Both Schindler's List and The Shawshank Redemption are considered great films, but nearly anyone will tell you that Schindler's List was more powerful, because it actually happened. The same thought process can hold true for webcomics. A journal webcomic is unlike any other breed of webcomic because it's real. It's not merely a realistic comic; it chronicles events that have really occured in the author's life. This gives it a power and an intimacy other webcomics don't have.
If there's any doubt whether art and humor are global concepts, Vicho Freidl's webcomic is a topical solution that gets to the root of the dilemma. But perhaps we're getting a-head of ourselves...
Cabezas Que Brillian (literally "Heads That Shine" in English) features Chilean roommates Cesar and Oscar, whose adventures are the centerpiece of the comic. The vertically, follically-challenged boys are nearly identical, except Cesar has thicker eyebrows and facial hair. They star in two types of comics: one is a gag strip format, and the other, newer addition is an ongoing storyline.
Story-telling is cyclic. The good guys are up, the bad guys are down. The bad guys are up, the good guys are down. It's a distillation of the rhythmic nature of the human experience. But this pattern becomes a problem when it's circular and repetitive, instead of progressive. Like people, some characters do the same thing over and over, repeat the same shtick or fail to grow despite the wealth of experience heaped upon them by the authors of their webcomic plotlines.
A cat and a girl. It's really that simple.
But for something that simple, there sure is a lot more to it than that. Dorothy Gambrell's Cat and Girl is a webcomic that knocks you on the floor with witty repartee and smart humor, random name-dropping and off-beat themes -- a voracious webcomic wolf sneaking around the flock under the sly sheep's skin guise of a simple children's strip about two friends and the things they do. Full of random name dropping and off-beat themes, Cat and Girl is a strip that takes many chances and makes no apologies.
Feeling a little blue? If so, you're in luck, because Vera Brosgol's Return to Sender makes a little blue go a long way.
Return to Sender is essentially a realistic webcomic with one small, yet deliberate plot twist that sends it into many fantastical tangents – a bit like the old television show Early Edition, but with the fantasy knob cranked up a few notches.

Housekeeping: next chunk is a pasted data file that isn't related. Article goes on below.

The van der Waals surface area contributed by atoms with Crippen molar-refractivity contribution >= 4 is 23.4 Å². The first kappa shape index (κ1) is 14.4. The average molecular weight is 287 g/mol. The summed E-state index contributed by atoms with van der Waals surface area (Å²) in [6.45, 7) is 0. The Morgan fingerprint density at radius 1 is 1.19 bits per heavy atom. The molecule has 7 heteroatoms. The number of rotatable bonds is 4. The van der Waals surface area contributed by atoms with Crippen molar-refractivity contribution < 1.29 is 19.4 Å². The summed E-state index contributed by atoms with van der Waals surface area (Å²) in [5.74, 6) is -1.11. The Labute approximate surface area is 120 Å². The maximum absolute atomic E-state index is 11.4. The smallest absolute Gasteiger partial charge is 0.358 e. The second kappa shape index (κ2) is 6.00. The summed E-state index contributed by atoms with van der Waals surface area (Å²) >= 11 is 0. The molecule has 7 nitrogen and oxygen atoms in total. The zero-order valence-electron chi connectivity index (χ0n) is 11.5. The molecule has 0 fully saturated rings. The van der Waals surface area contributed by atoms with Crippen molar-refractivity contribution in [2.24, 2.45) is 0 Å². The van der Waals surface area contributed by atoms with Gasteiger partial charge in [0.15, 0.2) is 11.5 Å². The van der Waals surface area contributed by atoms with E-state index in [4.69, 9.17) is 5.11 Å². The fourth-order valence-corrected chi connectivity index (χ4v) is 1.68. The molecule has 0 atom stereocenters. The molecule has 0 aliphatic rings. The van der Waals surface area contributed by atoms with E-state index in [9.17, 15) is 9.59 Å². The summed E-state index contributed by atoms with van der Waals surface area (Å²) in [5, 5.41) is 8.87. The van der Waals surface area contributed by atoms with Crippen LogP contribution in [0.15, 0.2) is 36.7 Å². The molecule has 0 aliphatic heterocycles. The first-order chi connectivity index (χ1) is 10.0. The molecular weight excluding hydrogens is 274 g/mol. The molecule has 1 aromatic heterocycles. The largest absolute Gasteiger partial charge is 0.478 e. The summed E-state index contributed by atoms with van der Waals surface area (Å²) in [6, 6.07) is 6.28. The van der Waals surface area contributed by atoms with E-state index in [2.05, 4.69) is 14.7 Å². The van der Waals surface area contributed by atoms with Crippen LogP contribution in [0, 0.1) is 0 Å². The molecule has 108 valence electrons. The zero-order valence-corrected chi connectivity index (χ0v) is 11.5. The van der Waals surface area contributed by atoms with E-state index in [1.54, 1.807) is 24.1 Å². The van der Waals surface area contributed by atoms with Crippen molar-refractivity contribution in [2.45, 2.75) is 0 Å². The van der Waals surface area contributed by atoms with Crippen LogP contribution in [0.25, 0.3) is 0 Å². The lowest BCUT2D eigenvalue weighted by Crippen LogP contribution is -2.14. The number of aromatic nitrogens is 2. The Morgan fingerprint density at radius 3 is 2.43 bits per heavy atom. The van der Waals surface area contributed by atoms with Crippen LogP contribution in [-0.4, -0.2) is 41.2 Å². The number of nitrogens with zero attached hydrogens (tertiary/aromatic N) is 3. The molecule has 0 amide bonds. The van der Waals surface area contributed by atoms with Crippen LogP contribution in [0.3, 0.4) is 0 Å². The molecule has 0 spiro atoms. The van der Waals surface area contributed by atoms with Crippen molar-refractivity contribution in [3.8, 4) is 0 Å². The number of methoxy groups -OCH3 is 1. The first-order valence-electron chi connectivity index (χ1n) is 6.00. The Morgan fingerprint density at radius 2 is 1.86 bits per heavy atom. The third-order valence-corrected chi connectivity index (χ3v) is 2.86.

So let's start with the basics.
I have stolen more quotes and thoughts and purely elegant little starbursts of writing from the Book of Revelation than anything else in the English language -- and it is not because I am a biblical scholar, or because of any religious faith, but because I love the wild power of the language and the purity of the madness that governs it and makes it music.
- Hunter S. Thompson, Generation of Swine
There are two episodes, "EPISODE 1: THE SEVEN SEALS" and "EPISODE 2: THE SEVEN TRUMPETS" released back in May of 2001.
As the use of Flash becomes more widespread on and off the Web, the webcomics world is sitting up and taking notice. Previously only used to make a comic or file fit a browser window thanks to its automatic resizing feature, webcomics creators are now playing with Flash to add to the action factor through the use of motion and sound. But can sound and motion carry a webcomic to greatness? Matt Johnson certainly seems to think so.
I found Dicebox by way of Christopher Baldwin's Bruno and had no idea what to expect. Created by Jenn Manley Lee, the webcomic is described only as a "story to be told in four books for a total of 36 chapters that plays out an eventful year in the lives of Griffen and Molly." The rest of Lee's note on the Dicebox "About" page is just as vague, yet intriguing, which will likely leave the reader pleasantly puzzled and curious to learn more.
Despite its name, Small Stories, created by Derek Kirk, is filled with big ideas. The site has two sections, one containing short, single-episode stories (hence the site's name), and another containing two sets of longer stories.
Reading Bueno the Bear is like being let in on a really good inside joke -- you can be laughing all the way through, if you’re in the right frame of mind. Created by Pendleton Ward, Bueno the Bear exposes us to a bear and a handful of his friends as they do everything from pounce on bugs to stare at the sky.
Bueno is a happy-go-lucky fellow, despite having his melancholy moments. Penelope the Piddlebug is shy, and Giovanni the Giraffe is the pluckiest one of the trio. One could even draw comparisons to the Hundred Acre Wood, with Penelope and Giovanni serving as the respective “Piglet” and “Tigger” to Bueno’s “Pooh”.